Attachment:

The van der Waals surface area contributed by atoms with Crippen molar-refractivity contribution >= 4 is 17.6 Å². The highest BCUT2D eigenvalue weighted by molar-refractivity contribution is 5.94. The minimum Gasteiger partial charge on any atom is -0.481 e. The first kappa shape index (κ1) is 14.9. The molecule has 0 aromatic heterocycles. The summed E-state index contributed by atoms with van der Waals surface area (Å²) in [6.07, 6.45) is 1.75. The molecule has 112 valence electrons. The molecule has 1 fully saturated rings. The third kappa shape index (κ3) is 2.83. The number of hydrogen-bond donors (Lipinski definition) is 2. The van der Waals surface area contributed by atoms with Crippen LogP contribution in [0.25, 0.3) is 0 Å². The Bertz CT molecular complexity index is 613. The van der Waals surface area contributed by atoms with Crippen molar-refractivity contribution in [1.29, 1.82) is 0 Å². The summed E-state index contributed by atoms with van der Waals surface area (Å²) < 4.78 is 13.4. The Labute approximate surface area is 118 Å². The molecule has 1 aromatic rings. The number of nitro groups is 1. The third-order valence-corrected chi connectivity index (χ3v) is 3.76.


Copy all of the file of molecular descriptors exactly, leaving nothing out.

The van der Waals surface area contributed by atoms with Crippen molar-refractivity contribution >= 4 is 17.6 Å². The highest BCUT2D eigenvalue weighted by molar-refractivity contribution is 5.94. The minimum Gasteiger partial charge on any atom is -0.481 e. The first kappa shape index (κ1) is 14.9. The molecule has 0 aromatic heterocycles. The summed E-state index contributed by atoms with van der Waals surface area (Å²) in [6.07, 6.45) is 1.75. The molecule has 112 valence electrons. The molecule has 1 fully saturated rings. The third kappa shape index (κ3) is 2.83. The number of hydrogen-bond donors (Lipinski definition) is 2. The van der Waals surface area contributed by atoms with Crippen LogP contribution in [0.25, 0.3) is 0 Å². The Bertz CT molecular complexity index is 613. The van der Waals surface area contributed by atoms with Crippen molar-refractivity contribution in [1.29, 1.82) is 0 Å². The summed E-state index contributed by atoms with van der Waals surface area (Å²) < 4.78 is 13.4. The Labute approximate surface area is 118 Å². The molecule has 1 aromatic rings. The number of nitro groups is 1. The third-order valence-corrected chi connectivity index (χ3v) is 3.76.